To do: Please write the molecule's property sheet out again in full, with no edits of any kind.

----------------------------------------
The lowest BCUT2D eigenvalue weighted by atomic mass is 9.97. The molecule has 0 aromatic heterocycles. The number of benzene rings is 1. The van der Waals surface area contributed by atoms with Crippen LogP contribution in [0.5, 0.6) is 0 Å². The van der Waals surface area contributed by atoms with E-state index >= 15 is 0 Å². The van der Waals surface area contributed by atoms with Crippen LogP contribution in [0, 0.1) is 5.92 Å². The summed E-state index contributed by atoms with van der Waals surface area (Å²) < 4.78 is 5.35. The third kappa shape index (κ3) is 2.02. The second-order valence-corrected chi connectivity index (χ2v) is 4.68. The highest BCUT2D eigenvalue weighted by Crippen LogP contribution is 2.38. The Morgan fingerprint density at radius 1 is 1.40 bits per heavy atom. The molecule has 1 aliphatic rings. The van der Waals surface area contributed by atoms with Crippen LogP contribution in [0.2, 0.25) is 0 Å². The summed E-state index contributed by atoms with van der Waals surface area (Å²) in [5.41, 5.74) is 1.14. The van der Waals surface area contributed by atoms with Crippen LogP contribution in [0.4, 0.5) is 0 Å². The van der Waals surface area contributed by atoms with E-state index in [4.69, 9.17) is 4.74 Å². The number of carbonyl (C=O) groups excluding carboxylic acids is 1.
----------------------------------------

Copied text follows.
The lowest BCUT2D eigenvalue weighted by atomic mass is 9.97. The molecule has 0 aromatic heterocycles. The number of benzene rings is 1. The van der Waals surface area contributed by atoms with Crippen LogP contribution in [0.5, 0.6) is 0 Å². The van der Waals surface area contributed by atoms with E-state index >= 15 is 0 Å². The van der Waals surface area contributed by atoms with Crippen LogP contribution in [0, 0.1) is 5.92 Å². The summed E-state index contributed by atoms with van der Waals surface area (Å²) < 4.78 is 5.35. The third kappa shape index (κ3) is 2.02. The second-order valence-corrected chi connectivity index (χ2v) is 4.68. The highest BCUT2D eigenvalue weighted by Crippen LogP contribution is 2.38. The Morgan fingerprint density at radius 1 is 1.40 bits per heavy atom. The molecule has 1 aliphatic rings. The van der Waals surface area contributed by atoms with Crippen LogP contribution in [0.2, 0.25) is 0 Å². The summed E-state index contributed by atoms with van der Waals surface area (Å²) in [5.41, 5.74) is 1.14. The van der Waals surface area contributed by atoms with Crippen LogP contribution in [0.4, 0.5) is 0 Å². The van der Waals surface area contributed by atoms with E-state index in [4.69, 9.17) is 4.74 Å². The number of carbonyl (C=O) groups excluding carboxylic acids is 1.